When you are repairing your credit, one of the important things to understand is how your credit score is calculated. There are two main credit rating systems calculating your score, the Fair Isaac Corporation’s FICO score and the VantageScore. I want to make sure that you understand each of them, so this week, we are discussing the VantageScore.
When I first started working on repairing my credit and raising my credit score, it was because I wanted to buy a home. Let’s just say that my credit score was far from where it needed to be to be approved for a home loan. In full disclosure, my credit score was a 411, nearly as low as it could get. What I didn’t understand, was how my credit score was calculated. And had I understood that, it may not have taken me as long to get my score high enough to obtain my goal.
Just over 10 years ago, the VantageScore credit rating was introduced as a new scoring system that shares data from the three major credit bureaus (Experian, Equifax, and TransUnion). The credit bureaus released it to be a direct challenge to the FICO score, which provides the most commonly used credit scoring for mortgage lenders.
Since the three credit bureaus released the VantageScore rating system, the major players in the industry have claimed that they “Will provide consumers and businesses with a highly predictive, consistent score that is easy to understand and apply.”
In the beginning, the VantageScore rating scale was from 501 to 990 and also gave you a grade rating of A, B, C, D or F. Since 2006, the three major bureaus have released a total of three versions of the VantageScore. The newest version released in 2013, known as VantageScore 3.0 now rates on the same scale as the FICO score, which is from 300 to 850.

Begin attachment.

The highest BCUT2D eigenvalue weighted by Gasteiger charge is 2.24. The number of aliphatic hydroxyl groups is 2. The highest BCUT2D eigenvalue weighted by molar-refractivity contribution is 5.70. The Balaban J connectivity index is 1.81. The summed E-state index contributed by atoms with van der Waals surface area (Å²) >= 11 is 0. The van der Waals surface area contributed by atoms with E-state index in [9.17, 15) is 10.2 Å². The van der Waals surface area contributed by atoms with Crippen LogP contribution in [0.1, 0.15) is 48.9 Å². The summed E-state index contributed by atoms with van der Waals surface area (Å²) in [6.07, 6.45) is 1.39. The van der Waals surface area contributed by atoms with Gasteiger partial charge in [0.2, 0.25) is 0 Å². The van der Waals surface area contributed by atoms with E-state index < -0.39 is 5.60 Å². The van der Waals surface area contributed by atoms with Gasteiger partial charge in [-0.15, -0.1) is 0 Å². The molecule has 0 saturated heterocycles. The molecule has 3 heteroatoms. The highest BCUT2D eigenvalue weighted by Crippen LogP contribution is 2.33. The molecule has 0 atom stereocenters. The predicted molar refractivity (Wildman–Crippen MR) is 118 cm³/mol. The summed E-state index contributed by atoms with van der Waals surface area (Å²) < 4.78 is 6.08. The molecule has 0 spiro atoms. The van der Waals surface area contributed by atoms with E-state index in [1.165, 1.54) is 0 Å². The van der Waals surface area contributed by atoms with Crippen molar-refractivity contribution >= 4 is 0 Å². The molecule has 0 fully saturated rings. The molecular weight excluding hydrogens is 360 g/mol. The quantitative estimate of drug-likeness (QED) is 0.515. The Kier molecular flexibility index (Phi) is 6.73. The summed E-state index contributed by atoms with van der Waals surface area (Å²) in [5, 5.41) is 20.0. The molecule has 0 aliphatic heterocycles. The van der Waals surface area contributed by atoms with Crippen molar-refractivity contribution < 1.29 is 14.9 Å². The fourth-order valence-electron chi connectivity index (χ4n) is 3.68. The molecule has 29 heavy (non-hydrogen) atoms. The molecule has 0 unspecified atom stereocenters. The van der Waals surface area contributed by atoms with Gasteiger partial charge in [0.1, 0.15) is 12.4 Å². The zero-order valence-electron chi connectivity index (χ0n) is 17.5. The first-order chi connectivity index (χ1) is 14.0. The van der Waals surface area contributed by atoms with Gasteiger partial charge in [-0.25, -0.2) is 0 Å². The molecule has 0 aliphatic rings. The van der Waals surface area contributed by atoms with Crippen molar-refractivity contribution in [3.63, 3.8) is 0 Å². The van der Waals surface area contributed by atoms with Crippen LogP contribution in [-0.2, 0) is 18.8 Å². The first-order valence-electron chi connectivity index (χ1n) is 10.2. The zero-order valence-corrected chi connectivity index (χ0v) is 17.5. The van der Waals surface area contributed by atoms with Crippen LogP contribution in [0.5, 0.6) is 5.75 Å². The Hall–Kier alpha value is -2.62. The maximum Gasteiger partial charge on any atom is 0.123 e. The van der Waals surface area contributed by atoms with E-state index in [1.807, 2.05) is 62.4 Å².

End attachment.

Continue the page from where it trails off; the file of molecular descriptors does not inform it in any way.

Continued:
The whole idea behind the VantageScore, is that all three credit reporting agencies use the same formula to calculate the credit score. The problem with this is that if you were to log into one of the sites to obtain your credit report and score, you would still see different scores among the three bureaus. This is because of the different data the three agencies have on the credit reports.
Understanding where the VantageScore comes from is important, but even more important is how the VantageScore is calculated. The formula itself hasn’t been released, but the team over at VantageScore has released the categories they use as well as the weight of each category. Understanding each of these categories can give you some insight on which areas of your credit report you need to focus on.
- Payment History: This category is weighted the heaviest. Just remember, the fewer the late payments you have, the better. Your recent late payments will have a greater impact on your score than a very old bankruptcy with a perfect credit since.
- % of Credit Limit Used: This is the proportion of your total credit amount used divided by how much you own on all your accounts. This is also known as “Utilization” of your credit. The rating scale likes you to have low balances across several cards than the same balance concentrated on just a few cards closer to your maximum credit limit. Keep your credit utilization around 30% of your total credit available.
- Balances: This is what your total debt is; being late or delinquent is weighed more severely than when you are current.
- Age and Type of Credit: The longer your accounts have been open the better it is for the credit score. BE CAREFUL WHEN CLOSING ACCOUNTS! Opening up new accounts and closing accounts that have been opened for a long period of time can bring your score down quickly. If you have a credit card that has been open for 15 years, and another credit card that is two years old, your credit is viewed as 15 years old. If you close your account with your credit card that had been opened for 15 years, your credit history is now only two years old and the credit rating systems view you as more of a risk. When it comes to types of credit, a finance company scores lower than bank or department store accounts.
- Recent Credit: Multiple inquiries can be a risk if you have applied for multiple lines of credit or other accounts are close to being maxed out.
- Available Credit: This tells us how much credit can be accessed.
Now that you have an understanding how your VantageScore is calculated, get your credit report and analyze each of these categories as to how they may be affecting your score. Once you have analyzed your report, put together your plan as to how you can begin repairing your credit. This could be paying down your credit card balances, making sure you are making your payments on time, or deciding not to cancel your credit card.
Question: After analyzing your credit report, what area do you need to focus on to help your credit score increase? You can leave a comment by clicking here.